It will be interesting to see if Daley’s demeanor with aldermen changes in the next couple of weeks.

Since the City Council failed to override his veto of the big box minimum wage law in September, the old, cocky Rich Daley has been running City Hall again. The vote on the override was only a few minutes old when Daley assured a reporter who asked about the foie gras ban that “They’re going to take care of that one, too.”

So far they haven’t, but the exit of Jesse Jackson Jr. and Luis Gutierrez from the mayoral race has only appeared to embolden Daley further. At a council meeting last month, when three aldermen dared to interrupt the chorus of acclaim for Daley’s 2007 budget by criticizing city corruption, the mayor ridiculed them. “The inspector general will be in your office tomorrow morning,” he sneered at 28th Ward alderman Ed Smith. “We’ll make sure.” After the 20th Ward’s Arenda Troutman offered a long list of ways the Daley administration had failed the black community, the mayor challenged her to vote against the budget. She didn’t. Then, once Fourth Ward alderman Toni Preckwinkle was done taking her turn at ripping corruption in City Hall–“It’s not so much that there are a number of people being arrested; it’s that they’re connected, and that they’re part of the political operation of this administration”–he looked beyond her and pretended like she hadn’t spoken at all.

More recently, another alderman told me that Daley had approached him and taunted him like a sixth-grader, questioning his political prowess and all but calling his mother names. The alderman is supporting an old friend who’s running for City Council in another ward. When the mayor got wind of it, he essentially asked the alderman if he thought he was tough. “You running people in [other wards]?” the alderman said the mayor asked him. “Why don’t you run for mayor yourself? We could meet on the battlefield.”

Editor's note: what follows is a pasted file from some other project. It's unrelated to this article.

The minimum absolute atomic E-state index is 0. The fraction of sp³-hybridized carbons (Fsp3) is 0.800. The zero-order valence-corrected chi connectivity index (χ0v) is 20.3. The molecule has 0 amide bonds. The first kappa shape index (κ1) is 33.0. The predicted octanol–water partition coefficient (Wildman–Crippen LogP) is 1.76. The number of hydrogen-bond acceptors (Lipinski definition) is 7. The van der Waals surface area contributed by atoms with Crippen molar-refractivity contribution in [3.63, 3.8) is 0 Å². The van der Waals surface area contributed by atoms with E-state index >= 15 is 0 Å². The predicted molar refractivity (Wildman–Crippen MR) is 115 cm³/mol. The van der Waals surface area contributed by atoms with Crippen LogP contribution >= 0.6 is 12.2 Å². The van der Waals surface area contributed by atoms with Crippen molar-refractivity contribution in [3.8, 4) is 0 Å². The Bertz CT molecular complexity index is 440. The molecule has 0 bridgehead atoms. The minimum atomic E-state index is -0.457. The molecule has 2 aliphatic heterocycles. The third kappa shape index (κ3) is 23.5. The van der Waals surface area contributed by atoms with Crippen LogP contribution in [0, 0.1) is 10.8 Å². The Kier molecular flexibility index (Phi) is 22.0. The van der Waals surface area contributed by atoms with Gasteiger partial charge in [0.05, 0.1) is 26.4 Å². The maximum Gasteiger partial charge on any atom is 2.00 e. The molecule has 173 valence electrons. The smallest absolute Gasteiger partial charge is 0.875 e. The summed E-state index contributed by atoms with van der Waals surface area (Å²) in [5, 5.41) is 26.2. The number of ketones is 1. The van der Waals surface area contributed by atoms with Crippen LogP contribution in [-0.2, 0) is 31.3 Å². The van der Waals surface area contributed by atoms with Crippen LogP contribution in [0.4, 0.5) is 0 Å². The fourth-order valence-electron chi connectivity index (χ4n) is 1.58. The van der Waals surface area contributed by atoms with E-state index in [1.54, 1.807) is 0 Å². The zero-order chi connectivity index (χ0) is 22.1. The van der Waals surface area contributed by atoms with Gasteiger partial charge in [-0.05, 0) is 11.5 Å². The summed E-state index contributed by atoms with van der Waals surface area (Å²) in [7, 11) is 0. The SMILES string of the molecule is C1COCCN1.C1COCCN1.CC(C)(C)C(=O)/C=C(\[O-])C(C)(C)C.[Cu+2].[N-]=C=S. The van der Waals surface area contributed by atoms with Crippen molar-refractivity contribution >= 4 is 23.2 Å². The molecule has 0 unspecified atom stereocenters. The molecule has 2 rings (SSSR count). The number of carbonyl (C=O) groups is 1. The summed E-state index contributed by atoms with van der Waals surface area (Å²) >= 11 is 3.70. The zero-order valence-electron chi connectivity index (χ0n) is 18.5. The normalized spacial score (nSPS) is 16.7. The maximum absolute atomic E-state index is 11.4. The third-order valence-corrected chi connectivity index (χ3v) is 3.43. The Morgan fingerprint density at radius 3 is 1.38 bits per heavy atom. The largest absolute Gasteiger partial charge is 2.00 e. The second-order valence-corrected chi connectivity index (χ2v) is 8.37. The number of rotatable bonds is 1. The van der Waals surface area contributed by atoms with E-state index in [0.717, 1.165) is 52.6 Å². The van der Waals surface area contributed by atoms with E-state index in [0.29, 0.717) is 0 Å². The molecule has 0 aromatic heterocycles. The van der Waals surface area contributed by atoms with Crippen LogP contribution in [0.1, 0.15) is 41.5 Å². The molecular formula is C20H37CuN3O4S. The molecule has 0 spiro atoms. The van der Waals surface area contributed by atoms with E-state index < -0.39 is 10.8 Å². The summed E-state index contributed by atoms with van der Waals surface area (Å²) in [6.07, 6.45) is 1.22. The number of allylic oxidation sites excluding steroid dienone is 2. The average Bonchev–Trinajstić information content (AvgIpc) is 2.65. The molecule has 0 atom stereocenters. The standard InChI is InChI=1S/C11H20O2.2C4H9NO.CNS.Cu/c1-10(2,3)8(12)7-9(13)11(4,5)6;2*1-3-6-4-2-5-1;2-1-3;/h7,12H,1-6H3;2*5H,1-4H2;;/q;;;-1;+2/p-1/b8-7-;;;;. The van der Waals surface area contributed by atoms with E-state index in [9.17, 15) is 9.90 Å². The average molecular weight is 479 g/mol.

Of course, that was before John Resa, a city worker and Hispanic Democratic Organization coordinator, was charged with perjury for testifying to a grand jury that he wasn’t involved in any jobs-for-campaign work tradeoffs. The feds claim otherwise. Resa’s southeast-side HDO boss was, according to the charges, a former high-ranking city official. This Individual A, as the feds describe him, closely resembles former Streets and Sanitation Department commissioner Al Sanchez. To be fair, Sanchez wasn’t actually named, and Resa pleaded not guilty.

Still, the charges–like those for now-convicted patronage specialists Robert Sorich and Donald Tomczak–detail the mobile machine that operated under Daley for most of his time in office, allowing him to back aldermanic allies across the city without relying on Democratic ward organizations. For example: “HDO participants were told by various HDO leaders … that requests for City job-related benefits (e.g., jobs, promotions, overtime, transfers) for individual HDO participants be made through the individual’s Political Coordinator, and that such benefits would be sought for those who actively participated in the campaigns of HDO-selected candidates. … On many occasions, individual HDO participants received those City job-related benefits through the actions of high-ranking City officials.”

It seems pretty clear that, if the feds had ever stopped snooping around City Hall, they’re back at it now. Knowing this, will Daley keep talking tough?